NPC Encourages Support for Potato Exports Into Japan During Prime Minister Visit

Clint Thompsonpotato

By Clint Thompson

President Biden’s visit with Japanese Prime Minister Fumio Kishida should lead to talks for the export of U.S. fresh potatoes into Japan, believes the National Potato Council (NPC).

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NPC CEO Kam Quarles hopes the Biden administration will capitalize on this opportunity to spark conversations about loosening the restrictions the country has established on potato imports.

“We’ve been working on this market access request for nearly 30 years, for what we call fresh, tablestock access. That would be the potatoes you would see in your retail supermarkets or go to a steakhouse and get a baked potato, that kind of thing,” Quarles said. “That type of access, if we’re able to open Japan, we believe it will be about $100 million a year in new U.S. ag exports, new U.S. potato exports to that country.

“It would be a huge deal for our industry and really good for the U.S. in terms of trying to restore some balance with our trade deficit, but we’ve got to get the Japanese to move. They have stalled this process effectively every meeting that the U.S. has with their Japanese counterparts. They are told that they are looking at it and come back next year. That has been the story for the five years that we’ve really been pressing on this and for the 30 that this entire saga has been in existence.”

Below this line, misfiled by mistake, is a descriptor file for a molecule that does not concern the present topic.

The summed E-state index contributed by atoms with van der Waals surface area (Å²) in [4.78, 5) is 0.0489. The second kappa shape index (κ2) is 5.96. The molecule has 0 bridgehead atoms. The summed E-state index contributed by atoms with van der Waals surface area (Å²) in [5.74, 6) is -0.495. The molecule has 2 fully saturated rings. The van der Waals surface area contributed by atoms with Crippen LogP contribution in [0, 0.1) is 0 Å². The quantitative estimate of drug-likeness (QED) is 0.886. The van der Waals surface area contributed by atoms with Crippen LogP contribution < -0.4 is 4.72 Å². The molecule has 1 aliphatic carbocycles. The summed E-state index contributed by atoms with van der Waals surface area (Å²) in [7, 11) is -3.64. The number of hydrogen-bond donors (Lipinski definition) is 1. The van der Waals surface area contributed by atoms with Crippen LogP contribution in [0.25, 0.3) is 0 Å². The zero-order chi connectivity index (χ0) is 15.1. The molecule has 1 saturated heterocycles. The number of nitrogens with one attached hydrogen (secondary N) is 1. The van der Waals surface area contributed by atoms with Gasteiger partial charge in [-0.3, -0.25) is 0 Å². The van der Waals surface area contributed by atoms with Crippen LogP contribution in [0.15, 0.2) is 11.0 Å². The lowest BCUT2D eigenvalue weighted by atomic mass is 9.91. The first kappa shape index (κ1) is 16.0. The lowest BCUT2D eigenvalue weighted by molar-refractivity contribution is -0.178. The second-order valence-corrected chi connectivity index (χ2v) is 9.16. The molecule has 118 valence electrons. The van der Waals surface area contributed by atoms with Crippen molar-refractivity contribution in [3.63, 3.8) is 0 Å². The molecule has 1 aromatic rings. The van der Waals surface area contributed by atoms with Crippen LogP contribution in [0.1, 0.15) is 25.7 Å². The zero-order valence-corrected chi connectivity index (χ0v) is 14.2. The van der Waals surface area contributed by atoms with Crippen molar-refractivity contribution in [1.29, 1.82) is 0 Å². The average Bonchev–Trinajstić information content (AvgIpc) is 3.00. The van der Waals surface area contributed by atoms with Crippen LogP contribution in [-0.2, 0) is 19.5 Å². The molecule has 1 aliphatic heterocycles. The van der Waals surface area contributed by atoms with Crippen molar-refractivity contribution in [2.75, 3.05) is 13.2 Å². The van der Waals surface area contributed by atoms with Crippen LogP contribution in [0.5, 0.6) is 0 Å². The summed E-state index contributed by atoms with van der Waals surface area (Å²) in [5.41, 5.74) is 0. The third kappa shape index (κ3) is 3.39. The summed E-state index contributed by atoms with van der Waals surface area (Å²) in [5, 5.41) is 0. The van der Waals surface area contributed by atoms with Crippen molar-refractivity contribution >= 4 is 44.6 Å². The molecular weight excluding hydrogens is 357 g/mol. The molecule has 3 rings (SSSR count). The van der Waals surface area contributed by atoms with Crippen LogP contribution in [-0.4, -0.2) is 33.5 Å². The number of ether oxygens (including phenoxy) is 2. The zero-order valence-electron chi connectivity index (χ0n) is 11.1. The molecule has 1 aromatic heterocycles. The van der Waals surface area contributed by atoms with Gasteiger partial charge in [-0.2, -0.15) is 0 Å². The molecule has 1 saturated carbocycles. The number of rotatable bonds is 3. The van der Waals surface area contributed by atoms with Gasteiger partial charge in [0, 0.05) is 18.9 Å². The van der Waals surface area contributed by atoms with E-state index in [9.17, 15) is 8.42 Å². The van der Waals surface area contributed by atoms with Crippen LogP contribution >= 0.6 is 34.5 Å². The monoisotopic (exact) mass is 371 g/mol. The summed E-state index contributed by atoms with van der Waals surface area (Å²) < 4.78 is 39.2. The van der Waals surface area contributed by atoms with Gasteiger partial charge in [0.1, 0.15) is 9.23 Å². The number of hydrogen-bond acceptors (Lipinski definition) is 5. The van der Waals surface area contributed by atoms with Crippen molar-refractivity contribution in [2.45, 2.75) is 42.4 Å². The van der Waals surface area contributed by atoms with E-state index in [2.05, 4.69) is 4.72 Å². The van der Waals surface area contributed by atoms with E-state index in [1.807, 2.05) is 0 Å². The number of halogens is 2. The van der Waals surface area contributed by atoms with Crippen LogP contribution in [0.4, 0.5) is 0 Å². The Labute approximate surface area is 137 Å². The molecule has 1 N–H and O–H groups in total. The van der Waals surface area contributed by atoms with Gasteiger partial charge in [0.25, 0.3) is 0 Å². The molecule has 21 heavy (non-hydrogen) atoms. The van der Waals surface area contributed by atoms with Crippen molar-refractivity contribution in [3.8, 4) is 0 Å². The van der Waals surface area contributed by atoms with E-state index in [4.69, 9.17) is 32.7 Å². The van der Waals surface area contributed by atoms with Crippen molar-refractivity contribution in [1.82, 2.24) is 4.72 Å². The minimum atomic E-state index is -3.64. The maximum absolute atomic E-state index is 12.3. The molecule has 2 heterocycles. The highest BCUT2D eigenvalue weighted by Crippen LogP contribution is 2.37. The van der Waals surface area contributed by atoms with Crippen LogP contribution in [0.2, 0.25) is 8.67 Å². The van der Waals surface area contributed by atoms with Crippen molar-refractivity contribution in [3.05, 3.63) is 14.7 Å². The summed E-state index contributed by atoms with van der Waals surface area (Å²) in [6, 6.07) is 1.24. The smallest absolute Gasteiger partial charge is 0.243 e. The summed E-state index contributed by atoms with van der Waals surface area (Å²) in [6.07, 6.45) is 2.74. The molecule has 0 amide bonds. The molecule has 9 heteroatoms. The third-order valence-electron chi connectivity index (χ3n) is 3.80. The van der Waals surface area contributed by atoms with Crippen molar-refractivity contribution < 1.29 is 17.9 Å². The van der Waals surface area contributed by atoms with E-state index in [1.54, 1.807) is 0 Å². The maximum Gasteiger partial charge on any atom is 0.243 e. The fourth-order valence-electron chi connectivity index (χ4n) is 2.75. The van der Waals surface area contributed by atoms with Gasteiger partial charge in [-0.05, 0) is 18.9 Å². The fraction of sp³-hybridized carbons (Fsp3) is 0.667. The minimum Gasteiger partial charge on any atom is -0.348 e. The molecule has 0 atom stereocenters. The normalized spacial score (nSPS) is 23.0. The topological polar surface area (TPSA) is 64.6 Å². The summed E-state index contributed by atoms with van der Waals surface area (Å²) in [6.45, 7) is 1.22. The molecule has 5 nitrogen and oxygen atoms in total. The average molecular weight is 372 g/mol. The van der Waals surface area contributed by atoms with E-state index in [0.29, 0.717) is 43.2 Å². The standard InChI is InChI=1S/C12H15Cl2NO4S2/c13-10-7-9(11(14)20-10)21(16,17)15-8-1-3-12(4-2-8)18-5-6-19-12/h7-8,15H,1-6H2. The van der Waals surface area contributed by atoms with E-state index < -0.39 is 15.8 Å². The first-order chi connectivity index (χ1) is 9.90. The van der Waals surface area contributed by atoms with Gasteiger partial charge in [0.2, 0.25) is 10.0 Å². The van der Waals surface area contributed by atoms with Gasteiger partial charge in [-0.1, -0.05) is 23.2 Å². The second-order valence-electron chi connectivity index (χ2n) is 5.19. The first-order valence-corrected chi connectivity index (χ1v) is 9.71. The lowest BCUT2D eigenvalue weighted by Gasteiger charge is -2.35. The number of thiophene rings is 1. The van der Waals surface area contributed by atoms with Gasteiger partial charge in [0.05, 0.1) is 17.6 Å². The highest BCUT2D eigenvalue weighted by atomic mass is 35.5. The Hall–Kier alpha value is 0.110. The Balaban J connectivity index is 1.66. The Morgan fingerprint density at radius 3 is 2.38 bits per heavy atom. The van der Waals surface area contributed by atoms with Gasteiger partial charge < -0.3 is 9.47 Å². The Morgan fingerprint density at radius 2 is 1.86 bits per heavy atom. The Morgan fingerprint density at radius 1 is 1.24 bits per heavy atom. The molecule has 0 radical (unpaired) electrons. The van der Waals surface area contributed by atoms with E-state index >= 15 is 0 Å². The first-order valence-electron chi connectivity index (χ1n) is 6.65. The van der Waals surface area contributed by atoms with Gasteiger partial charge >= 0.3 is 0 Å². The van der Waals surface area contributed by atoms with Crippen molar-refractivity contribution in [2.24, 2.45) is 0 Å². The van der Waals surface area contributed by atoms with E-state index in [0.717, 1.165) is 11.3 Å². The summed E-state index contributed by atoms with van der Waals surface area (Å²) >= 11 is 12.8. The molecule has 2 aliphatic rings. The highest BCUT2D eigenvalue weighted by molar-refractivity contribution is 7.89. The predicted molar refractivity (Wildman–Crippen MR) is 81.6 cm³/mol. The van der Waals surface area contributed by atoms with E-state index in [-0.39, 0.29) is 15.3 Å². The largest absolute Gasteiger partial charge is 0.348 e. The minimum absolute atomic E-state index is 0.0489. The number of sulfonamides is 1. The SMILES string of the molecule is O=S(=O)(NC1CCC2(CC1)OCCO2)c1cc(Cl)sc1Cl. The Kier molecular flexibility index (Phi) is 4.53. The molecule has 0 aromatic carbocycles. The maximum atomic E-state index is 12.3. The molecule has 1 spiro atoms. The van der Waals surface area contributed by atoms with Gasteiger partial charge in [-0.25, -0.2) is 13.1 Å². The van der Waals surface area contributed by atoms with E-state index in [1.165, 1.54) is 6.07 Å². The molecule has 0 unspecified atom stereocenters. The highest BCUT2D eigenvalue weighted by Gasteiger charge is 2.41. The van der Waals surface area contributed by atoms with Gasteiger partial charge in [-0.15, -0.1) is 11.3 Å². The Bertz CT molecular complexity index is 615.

Bipartisan Support

A bipartisan group of 10 U.S. Senators released a letter to Biden asking that he capitalize on Kishida’s visit and ask for his support in opening the Japanese market to U.S. fresh potatoes. It is a hard sell since Japan has its own domestic industry.

“It’s a small industry, but they’re very politically connected. This really does not have to do with any of the technicalities of shipping U.S. potatoes safely to Japan. It’s the politics and wanting to avoid competition,” Quarles said. “Japan does not import any fresh potatoes right now from any other country. They’re exclusively served by their very small industry which can’t supply the demands of the country right now.”